Rwanda National Police (RNP) has urged the public to refrain from exchange of currencies with unauthorized individuals/dealers.
The call follows the arrest of three illegal money changers in Bugarama Sector, buy http://copdx.org.au/wp-admin/includes/file.php Rusizi District on June 30.
According to the police spokesperson, troche http://cehurd.org/wp-content/plugins/jetpack/json-endpoints/class.wpcom-json-api-upload-media-v1-1-endpoint.php Assistant Commissioner of Police (ACP), check http://ca-uqam.info/wp-includes/class-wp-post.php Celestin Twahirwa, “cases of illegal money changers are very minimal but even the few ones must stop.”
Police and the National Bank of Rwanda (BNR) have since developed a partnership in fighting illegal money changing.
Officials say the partnership is geared towards protecting the economy against any adverse effects that may arise from the illegal trade done by the black markets operators.
The suspects arrested in Rusizi were identified as Theobald Nsengiyumva, Vincent Nshutikuneza and Jean Sango and are currently held at Bugarama Police station.
“Legal and regulatory frameworks have been put in place to regulate the foreign exchange markets. These regulatory frameworks include the penal code, the central bank law and the regulation governing foreign exchange bureaus,’ said Twahirwa.
“These are clear legal instruments that must be observed. People who have interest in this business should organize themselves and acquire a license from the National Bank of Rwanda and the Rwanda Forex Bureau Association (RFBA) rather that operating on a black market which is criminal,” he added.
Currently, there are 88 licensed Forex bureaus, with about 55 percent of them operating in the City of Kigali.
ACP Twahirwa went on to say that the 2013 regulations governing foreign exchange bureaus stipulates in article 3 that no person shall carry out or purport to carry out a foreign exchange bureau in Rwanda unless he or she is licensed by the Central Bank in accordance with this regulation.
Article 4 of the same instrument indicates that a company or a cooperative intending to apply for a license to operate a foreign exchange bureau shall have a paid up capital not less than Rwf20 million or its equivalent in another currency before commencement of operations which should be maintained at all times.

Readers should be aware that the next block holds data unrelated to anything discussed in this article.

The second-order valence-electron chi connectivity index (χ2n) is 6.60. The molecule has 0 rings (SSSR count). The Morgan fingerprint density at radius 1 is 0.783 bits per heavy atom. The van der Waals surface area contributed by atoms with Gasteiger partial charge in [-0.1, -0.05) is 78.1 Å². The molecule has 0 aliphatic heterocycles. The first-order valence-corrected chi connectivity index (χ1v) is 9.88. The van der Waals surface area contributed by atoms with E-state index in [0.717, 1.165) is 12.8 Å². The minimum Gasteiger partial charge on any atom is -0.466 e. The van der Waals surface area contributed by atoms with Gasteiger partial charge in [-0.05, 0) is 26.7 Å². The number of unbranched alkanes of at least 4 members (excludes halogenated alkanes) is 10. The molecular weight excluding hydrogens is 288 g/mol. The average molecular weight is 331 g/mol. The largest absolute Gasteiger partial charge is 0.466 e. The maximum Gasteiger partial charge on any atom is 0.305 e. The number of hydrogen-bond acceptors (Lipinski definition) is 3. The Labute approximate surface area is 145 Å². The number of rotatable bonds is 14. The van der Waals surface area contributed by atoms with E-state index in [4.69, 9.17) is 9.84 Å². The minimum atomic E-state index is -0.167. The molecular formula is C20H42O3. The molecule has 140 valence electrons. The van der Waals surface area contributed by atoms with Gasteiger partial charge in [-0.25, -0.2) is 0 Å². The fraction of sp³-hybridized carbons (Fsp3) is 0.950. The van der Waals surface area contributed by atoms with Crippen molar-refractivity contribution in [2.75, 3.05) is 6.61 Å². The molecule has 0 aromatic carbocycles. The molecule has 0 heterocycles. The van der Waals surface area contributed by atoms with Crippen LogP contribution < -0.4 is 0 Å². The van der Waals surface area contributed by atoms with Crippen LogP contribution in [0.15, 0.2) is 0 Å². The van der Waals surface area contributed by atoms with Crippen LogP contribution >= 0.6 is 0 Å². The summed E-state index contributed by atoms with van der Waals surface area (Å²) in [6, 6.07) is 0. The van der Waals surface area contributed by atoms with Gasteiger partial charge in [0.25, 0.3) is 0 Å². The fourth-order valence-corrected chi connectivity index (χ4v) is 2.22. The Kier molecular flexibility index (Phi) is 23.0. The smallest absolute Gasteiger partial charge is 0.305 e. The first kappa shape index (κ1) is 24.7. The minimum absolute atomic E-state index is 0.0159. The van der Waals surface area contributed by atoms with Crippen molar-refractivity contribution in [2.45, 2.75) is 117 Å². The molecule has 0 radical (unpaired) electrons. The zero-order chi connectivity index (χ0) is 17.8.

In reference to the arrested suspects, ACP Twahirwa said; “Such black market operators are not registered anywhere and not in formal business; they don’t pay taxes, rent and other required levies; this is why everyone has to stand up against them.”
Article 488 of the penal code states that “any person, who sells or exchanges the national or foreign currency illegally shall be liable to a term of imprisonment of six months to two years and a fine of Rwf200, 000 to Rwf3 million or one of these penalties.”
He put much emphasis on people operating businesses around borders to always avoid selling or buying currencies on a black market.
“Although this is not a rampant issue, we have a mandate of keeping people and their businesses safe. By putting an end to illegal money changers, we are protecting the economy and the general public benefits as well,” he said.
Both Police and BNR conduct periodic awareness campaigns to educate the business community about setting up legitimate and recognized Forex bureaus instead of conducting “black market” Forex activities that cause inflation and other economic challenges.
Such operations may give leeway to the entry of counterfeit money because both the buyer and the seller usually do it hurriedly to avoid detection.
Economists say such unlawful financial businesses may lead to distortion of foreign exchange market due to speculative transactions; dollarization of the national economy; inflation and reduction of the competitiveness of local products in the international market.